As captivating now as it was when first designed by Arthur Umanoff in the 1950s, this side table balances walnut and brass on its rounded top and tripod-inspired base. Now reissued by Danish maker Menu and available in 2 sizes, the versatile piece has a decidedly small footprint but its asymmetrical lines make a sizable impact. As an avatar of midcentury modern, it’s also an apt perch for a glass of wine, mugs of coffee or a delicate vase.
- Low: 17.7" h x 16.9" dia (45x43cm)
- Tall: 23.6" h x 16.9" dia (60x43cm)
Solid walnut, brass
From lighting and furniture, tabletop to bath, the wide offerings of Menu speaks to this Copenhagen-based company’s guiding quest for functional originality. “It’s about creating aesthetically pleasing designs that evoke true feelings as well as improving processes in people’s daily lives,” says Menu founder Bjarne Hansen. This is also reflected in its stable of influential creatives including Norm Architects, Afteroom Studio, Jonas Wagell and Krøyer-Sætter-Lassen among others standouts.
Menu is just as dedicated to responsible manufacturing as innovation. Working to locate new partners in developing countries around the world, the company searches out local factories or small private co-operations to turn out high quality goods and also provide a better economic foundation for the people involved in that production.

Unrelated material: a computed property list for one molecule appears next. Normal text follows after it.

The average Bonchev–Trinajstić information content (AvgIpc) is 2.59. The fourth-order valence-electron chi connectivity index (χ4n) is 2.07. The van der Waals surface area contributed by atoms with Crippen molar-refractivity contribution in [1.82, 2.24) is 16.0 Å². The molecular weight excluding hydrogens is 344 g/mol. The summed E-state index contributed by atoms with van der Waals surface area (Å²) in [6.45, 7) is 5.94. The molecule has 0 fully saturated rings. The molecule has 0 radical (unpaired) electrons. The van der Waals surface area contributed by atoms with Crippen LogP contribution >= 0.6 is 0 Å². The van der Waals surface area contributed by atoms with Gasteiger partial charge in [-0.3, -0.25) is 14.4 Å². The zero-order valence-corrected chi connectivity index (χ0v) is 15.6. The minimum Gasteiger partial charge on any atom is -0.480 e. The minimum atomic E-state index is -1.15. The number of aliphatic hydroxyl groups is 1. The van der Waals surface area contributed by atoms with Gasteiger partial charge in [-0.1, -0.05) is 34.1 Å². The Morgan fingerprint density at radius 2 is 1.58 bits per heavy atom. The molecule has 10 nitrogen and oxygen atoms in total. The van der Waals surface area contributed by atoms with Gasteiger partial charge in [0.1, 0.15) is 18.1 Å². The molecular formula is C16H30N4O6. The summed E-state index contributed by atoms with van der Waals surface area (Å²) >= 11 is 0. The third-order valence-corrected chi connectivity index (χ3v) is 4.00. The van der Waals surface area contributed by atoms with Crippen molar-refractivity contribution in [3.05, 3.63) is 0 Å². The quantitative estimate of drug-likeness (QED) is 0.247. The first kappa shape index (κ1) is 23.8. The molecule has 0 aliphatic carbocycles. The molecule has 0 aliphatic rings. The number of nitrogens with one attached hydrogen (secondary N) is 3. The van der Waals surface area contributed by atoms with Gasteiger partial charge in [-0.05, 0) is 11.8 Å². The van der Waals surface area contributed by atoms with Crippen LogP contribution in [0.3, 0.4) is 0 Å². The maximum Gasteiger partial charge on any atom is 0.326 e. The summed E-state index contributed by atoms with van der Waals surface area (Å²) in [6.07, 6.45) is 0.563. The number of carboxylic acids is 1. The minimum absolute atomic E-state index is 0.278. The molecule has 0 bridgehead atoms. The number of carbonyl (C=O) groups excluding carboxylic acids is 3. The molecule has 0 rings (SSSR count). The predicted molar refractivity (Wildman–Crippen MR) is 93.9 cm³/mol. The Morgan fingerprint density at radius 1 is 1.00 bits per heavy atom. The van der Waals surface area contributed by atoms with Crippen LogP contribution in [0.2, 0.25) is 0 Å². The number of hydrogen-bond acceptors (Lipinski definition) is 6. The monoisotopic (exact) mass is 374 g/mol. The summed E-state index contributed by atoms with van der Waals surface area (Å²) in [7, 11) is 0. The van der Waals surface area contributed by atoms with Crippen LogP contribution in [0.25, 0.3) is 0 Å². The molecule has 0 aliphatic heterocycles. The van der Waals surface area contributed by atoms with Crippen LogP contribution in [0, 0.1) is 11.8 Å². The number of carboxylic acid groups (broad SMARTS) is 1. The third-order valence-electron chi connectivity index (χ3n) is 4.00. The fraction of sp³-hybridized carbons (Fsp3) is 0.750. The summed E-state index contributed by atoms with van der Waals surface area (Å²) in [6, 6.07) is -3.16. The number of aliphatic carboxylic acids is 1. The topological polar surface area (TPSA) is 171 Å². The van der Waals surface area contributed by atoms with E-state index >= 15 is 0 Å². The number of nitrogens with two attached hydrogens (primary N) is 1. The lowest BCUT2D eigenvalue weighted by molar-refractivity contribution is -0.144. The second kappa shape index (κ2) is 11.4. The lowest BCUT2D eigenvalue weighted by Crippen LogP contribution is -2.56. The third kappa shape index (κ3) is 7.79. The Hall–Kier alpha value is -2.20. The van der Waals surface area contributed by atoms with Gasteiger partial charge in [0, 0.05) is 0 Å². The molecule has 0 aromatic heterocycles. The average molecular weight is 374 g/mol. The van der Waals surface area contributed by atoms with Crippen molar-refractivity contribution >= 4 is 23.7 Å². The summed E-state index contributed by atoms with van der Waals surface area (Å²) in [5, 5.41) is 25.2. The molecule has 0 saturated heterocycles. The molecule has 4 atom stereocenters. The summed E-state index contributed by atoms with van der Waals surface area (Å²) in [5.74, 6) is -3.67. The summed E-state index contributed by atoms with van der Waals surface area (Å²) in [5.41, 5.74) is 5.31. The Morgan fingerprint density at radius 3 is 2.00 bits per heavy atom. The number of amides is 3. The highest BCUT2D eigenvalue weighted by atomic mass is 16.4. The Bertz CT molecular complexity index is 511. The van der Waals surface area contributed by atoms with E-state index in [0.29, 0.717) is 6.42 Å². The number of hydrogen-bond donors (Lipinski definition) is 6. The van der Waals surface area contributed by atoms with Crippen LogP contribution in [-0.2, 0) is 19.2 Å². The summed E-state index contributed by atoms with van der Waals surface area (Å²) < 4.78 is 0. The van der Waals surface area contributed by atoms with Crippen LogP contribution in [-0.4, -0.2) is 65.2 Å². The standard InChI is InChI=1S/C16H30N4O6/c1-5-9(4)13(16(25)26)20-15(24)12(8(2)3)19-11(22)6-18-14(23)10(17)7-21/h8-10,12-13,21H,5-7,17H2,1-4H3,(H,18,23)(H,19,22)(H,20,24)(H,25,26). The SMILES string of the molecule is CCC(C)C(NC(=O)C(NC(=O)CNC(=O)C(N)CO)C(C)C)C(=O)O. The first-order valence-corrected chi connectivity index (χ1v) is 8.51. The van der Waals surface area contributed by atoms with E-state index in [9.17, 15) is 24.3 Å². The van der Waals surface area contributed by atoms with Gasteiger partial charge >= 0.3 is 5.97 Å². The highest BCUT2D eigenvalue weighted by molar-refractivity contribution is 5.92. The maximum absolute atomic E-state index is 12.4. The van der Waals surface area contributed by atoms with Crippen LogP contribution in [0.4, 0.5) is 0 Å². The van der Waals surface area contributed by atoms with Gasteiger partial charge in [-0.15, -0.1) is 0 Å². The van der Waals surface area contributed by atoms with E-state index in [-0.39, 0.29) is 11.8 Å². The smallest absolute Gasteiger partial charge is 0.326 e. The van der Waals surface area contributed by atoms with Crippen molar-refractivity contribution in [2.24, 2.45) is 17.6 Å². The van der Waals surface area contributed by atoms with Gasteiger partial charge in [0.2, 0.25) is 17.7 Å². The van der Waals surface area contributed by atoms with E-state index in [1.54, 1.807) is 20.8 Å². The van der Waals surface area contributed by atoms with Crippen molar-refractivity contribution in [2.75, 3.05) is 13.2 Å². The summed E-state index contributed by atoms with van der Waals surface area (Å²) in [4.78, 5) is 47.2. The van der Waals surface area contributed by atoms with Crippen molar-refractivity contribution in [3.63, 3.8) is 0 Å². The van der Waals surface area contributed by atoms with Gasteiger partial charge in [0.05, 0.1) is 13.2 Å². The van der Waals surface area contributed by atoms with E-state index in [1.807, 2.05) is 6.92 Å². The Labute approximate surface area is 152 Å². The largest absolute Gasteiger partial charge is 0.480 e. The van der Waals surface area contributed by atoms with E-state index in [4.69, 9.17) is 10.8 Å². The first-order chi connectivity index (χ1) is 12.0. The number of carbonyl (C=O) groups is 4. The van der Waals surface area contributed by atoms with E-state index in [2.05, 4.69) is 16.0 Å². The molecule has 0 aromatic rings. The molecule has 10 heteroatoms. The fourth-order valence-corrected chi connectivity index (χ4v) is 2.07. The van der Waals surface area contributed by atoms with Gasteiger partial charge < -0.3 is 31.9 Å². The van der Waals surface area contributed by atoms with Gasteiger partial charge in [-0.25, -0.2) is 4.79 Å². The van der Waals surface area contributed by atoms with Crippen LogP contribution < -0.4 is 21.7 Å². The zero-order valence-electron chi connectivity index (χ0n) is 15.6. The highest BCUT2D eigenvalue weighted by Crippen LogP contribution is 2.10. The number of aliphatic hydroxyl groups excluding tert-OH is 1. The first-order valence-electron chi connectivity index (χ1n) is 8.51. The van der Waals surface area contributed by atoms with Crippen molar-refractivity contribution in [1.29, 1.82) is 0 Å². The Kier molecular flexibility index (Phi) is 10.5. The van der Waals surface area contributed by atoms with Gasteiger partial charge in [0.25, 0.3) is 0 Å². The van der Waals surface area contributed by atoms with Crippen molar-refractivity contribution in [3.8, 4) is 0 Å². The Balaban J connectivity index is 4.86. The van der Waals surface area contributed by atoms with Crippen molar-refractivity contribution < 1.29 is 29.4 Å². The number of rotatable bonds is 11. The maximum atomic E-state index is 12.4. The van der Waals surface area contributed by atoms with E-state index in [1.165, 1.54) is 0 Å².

An intriguing figure in the midcentury American design years, New Yorker Arthur Umanoff (1923–1985) has seen a revival of his work among collectors and most recently with Danish brand Menu reintroducing select pieces. Reflecting warmth and practicality, the designer often worked in natural materials such as wrought iron, rattan, walnut and birch with an eye to functionality as well as slender, elegant lines.
“His designs and the materials he used are still really prominent today," says his daughter Wendy Umanoff. “Natural materials don’t go away, and he was in touch with that early on." A graduate of Brooklyn’s Pratt Institute, he collaborated with several furniture companies during his career. “In those days it was not hard for a young designer interested in furniture or architecture to be familiar with the European design movement to simplify the home, inside and out,” says Wendy. Ever prolific, Arthur Umanoff’s take on pared-down style has truly proved to be timeless.